Hallo vrienden, Leo Hier. The topic today is how to solve the Odd Even Linked List problem in Swift.

Today we will explore a linked list problem. Linked lists are a very curious data structure because you can have a lot of variants of them. For example, you can have a Doubly linked or a singly linked, which means if the nodes of the list have a link to the next node only or they have a link to the next node and a link to the previous node.

A lot of computer science problems involve linked lists, a very common example is pagination. When we deal with pagination a very common implementation is using a doubly linked list, this way you can go forward and backward with ease.

No more talking, let’s code. But first…

## Painting of The Day

The painting is a 1913 art piece called Morning in the Village after Snowstorm by the painter Kazimir Severinovich Malevich. He was a Russian avant-garde artist and art theorist, whose pioneering work and writing had a profound influence on the development of non-objective, or abstract art, in the 20th century.

I chose this painting because it says a lot about connecting things. It’s amazing how the painter can connect geometric forms, in this case, he has already assimilated the cubism movement and made us think of abstractions of reality instead of the reality itself.

## The problem – Odd Even Linked List Problem in Swift

Given the head of a singly linked list, group all the nodes with odd indices together followed by the nodes with even indices, and return the reordered list.

You can check the details in the leetcode problem.

So imagine that we have now a linked list and we rearrange the nodes of it. The way we will rearrange is that every node with the odd index will be grouped on the left side of the linked list, and the nodes with an even index will be grouped in the right side of the linked list.

The image below is the example we are trying to achieve.

## Implementation – Solving the Linked List Problem

The first thing that pops into my mind is: let’s create two pointers, one for the odd linked list and one for the even linked list. After I have those two pointers, I’ll traverse the list updating the pointers and in the end, I connect the final node of the odd list with the head node of the even list.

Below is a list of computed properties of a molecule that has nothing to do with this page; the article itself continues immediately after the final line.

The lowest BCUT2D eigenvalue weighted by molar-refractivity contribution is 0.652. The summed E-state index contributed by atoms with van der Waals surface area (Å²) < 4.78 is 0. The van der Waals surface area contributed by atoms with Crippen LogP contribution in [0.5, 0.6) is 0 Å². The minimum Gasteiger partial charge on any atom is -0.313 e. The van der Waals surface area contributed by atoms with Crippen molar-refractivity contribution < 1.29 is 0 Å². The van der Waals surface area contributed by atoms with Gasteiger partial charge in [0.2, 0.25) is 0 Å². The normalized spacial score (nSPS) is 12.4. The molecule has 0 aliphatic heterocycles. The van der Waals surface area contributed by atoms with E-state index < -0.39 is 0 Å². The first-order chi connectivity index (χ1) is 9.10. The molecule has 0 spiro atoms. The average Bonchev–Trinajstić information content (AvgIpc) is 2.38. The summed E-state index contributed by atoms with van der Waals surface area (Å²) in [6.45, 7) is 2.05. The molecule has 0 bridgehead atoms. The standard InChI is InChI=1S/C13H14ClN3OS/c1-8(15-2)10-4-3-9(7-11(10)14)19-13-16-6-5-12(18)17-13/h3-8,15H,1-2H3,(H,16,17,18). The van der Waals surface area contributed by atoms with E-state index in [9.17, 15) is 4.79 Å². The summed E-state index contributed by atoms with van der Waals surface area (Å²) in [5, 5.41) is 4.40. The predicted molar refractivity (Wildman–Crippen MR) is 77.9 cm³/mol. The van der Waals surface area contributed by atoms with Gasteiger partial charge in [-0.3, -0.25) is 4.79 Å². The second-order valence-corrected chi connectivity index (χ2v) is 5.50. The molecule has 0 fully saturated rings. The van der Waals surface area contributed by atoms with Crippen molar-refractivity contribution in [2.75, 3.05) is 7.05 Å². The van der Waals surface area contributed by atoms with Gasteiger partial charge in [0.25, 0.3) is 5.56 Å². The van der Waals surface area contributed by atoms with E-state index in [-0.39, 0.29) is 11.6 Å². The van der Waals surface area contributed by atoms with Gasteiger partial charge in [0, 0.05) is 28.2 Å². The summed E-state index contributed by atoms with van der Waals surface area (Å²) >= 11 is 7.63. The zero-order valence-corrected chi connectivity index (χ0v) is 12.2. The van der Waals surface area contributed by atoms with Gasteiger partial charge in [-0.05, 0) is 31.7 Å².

The implementation will use two pointers, as many of the linked list solutions uses. The knowledge to manipulate pointers is very important when writing algorithms using linked lists.

And that’s exactly what we are going to do now:

```func oddEvenList(_ head: ListNode?) -> ListNode? {
var oddList: ListNode? = head // Mark 1
var evenList = head?.next // Mark 2
let evenHead = evenList // Mark 3

while (evenList != nil && evenList?.next != nil) { // Mark 4
oddList?.next = evenList?.next // Mark 5
oddList = oddList?.next // Mark 5

evenList?.next = oddList?.next // Mark 6
evenList = evenList?.next // Mark 6
}

oddList?.next = evenHead // Mark 7

}```

## Explaining the Algorithm Solution

Check the detailed explanation below:

1. Mark 1 – we create the odd list first element.
2. Mark 2 – we get the next element of the odd list, which can only be an even to be the start of the even list.
3. Mark 3 – we save the head of the even list so we can reference that at the end of the algorithm.
4. Mark 4 – Now we start to traverse the linked list. We will traverse until the point that the even list is not nil, because if it’s nil we just will add it in the end anyway and the next even node list is also not nil because if it doesn’t worth to change the pointers because we will add it at the end of the algorithm anyway.
5. Mark 5 – Now we will start to update our odd list pointers. The next odd list node should be the next of the current even list. And after that, we update the odd list pointer itself to be that node. We do this to continue traversing the linked list. If we don’t update the `oddList` pointer will always point to the same node.
6. Mark 6 – This is exactly the same logic that we did in Mark 5 but now for the even list. The next of the new `oddList` should be the next of the current `evenList` and the `evenList` itself becomes updated with it next.
7. Mark 7 – As a final step we connect the last node of the `oddList` to the head node of the `evenList`, remember we were updating it on each traverse cycle.

And that’s it!

## Continue Studying Algorithms

Permutations is a good way to study strings and it is something that is good to be sharp to do out of the box in interviews. Check this article to solve the permutations problem called “no repeats please”.

Functional programming can be a great tool while you are solving algorithms. Although in many cases the faster way is just to use traditional loops, a functional approach can be very useful for the readability and extensibility of your codebase. Thinking in check the article “solving the shopping cart problem” using functional programming.

## Summary – Odd Even Linked List problem in Swift

Today we solved a very nice problem that uses two pointers to reconnect all the linked list nodes in an arbitrary order.

That’s all my people, I hope you liked reading this article as much as I enjoyed writing it. If you want to support this blog you can Buy Me a Coffee or leave a comment saying hello. You can also sponsor posts and I’m open to `freelance writing!` You can reach me on LinkedIn or Twitter and send me an e-mail through the contact page.

Thanks for reading and… That’s all folks.

Credits:

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